Bridges, roads, paths and buildings across the capital region that are owned by the National Capital Commission are crumbling and the commission doesn’t have the funding to fix them.
That assessment comes from the auditor general, who reviewed the agency and found while it’s generally well run, it doesn’t have the capacity to fix everything it owns.
Nicholas Galletti, the NCC’s director of communications, said the agency doesn’t disagree with the auditor’s assessment and knows a serious investment is required.
“We take this very seriously. We’re going to be working with government to address the funding shortfall in the coming months,” he said.
Looking at the NCC’s own reports, the auditor general found that 10 per cent of the commission’s infrastructure is in poor or critical condition and an additional 17 per cent is only in fair condition.
Galletti said the NCC currently has a third party doing a review of those assets and didn’t want to release their list now. But he said 24 Sussex Drive, the Hog’s Back and Portage bridges, most of the urban parks, and many other assets needed serious repairs.
He said roadways the NCC manages across the region have not seen significant investments in some time: “I would say 75 per cent of all our roads haven’t been addressed since the 1980s so that’s a major area.”
Galletti said the replacement value of their assets has been estimated at $1.7 billion and the commission has a capital budget of $22.7 million a year.
“We’re coming to a critical stage where we are going to need additional funding,” he said. “This is going to take more than one year, it will take five to ten years to really bring our assets up to a situation where they are sustainable.”
Heritage Minister Melanie Joly was not available for an interview, but her press secretary Pierre-Olivier Herbert said the department is prepared to look at the issue.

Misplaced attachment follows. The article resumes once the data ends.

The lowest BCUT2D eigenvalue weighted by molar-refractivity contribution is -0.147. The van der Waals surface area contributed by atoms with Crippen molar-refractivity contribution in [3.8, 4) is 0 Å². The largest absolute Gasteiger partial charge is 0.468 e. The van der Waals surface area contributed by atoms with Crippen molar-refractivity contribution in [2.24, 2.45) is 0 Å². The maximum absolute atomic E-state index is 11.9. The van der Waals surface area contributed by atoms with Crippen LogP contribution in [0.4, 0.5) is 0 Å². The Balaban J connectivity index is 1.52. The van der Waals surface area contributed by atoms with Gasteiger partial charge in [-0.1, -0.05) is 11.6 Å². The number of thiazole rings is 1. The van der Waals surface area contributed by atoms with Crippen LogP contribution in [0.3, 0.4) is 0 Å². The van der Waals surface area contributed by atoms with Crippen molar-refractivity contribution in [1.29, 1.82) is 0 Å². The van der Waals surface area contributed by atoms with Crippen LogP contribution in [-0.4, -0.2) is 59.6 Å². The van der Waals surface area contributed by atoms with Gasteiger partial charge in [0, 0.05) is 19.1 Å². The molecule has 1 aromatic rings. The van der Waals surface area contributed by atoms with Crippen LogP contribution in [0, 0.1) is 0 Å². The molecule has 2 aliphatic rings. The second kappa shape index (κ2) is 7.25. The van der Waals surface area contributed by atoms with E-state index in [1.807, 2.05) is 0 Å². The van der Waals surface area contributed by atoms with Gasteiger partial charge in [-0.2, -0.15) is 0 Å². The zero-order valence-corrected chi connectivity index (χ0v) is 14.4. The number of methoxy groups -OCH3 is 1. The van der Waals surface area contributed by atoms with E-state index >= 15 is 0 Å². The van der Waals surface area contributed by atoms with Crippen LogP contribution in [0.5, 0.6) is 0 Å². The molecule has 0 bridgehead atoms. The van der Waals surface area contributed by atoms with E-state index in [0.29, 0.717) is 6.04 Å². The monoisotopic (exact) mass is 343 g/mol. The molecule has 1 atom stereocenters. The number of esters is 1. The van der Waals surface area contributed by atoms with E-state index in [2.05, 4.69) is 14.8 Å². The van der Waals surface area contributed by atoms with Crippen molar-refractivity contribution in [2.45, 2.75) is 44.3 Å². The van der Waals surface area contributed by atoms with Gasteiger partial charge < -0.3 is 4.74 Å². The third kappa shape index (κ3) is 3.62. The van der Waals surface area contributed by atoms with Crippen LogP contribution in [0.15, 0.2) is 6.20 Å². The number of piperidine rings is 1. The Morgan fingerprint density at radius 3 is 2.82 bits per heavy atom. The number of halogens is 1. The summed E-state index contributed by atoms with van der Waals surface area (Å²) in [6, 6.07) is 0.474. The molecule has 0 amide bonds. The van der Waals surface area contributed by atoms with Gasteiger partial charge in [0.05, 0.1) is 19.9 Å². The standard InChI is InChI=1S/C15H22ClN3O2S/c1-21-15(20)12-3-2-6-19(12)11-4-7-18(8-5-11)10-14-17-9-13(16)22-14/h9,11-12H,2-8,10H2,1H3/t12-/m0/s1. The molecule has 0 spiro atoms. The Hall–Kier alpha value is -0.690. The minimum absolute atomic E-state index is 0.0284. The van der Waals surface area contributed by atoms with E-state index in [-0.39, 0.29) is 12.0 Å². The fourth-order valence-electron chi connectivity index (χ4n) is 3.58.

"Our government recognizes the valuable role the National Capital Commission plays in the national capital region," he said. "As with all requests for new funding, the government has to balance the many financial pressures and the limited funds available."
The NCC’s response to the auditor’s report comes as one Ottawa city councillor seeks an explanation for why the Hog's Back Swing Bridge keeps failing.
In a letter sent to NCC chief executive Mark Kristmanson earlier this week, River Ward Coun. Riley Brockington said he was concerned with the condition of the bridge and its significant impacts on traffic when it is closed for unscheduled maintenance.
"This needs to be addressed once and for all," he wrote, asking for details of the exact issues with the bridge and when they will be addressed.
"What's happened throughout this summer, and I think it's been more frequent this year, than any other year since I was elected, is we've had multiple unscheduled, unplanned breaks in service because the bridge has had various issues," he said in an interview. "I'm quite concerned how the city is impacted, at least the south-west end of the city is impacted when this bridge is out of commission."
Brockington said the NCC has told him they will be providing him with a detailed response to his concerns.
NCC spokesperson Dominique LeBlanc said in a statement that the bridge was custom designed and built more than 40 years ago and many of its components have reached the end of their life-cycles.
"This type of bridge is no longer being built," she said.
"Some of the challenges with maintaining the bridge include the fact that it is functionally active for only a portion of the year, and dormant for the balance of the year, as well as the significant increase in traffic volume of both boats and vehicles in the past 20 years," she said.
LeBlanc said the NCC aims to do scheduled repairs during off-peak times to minimize the impact.
The closures earlier this summer were due to a mechanical issues related to the hydraulic system, while the closures this past week were due to an electrical issue, she said. The electrical issue has been resolved.
This story originally appeared in Metro News.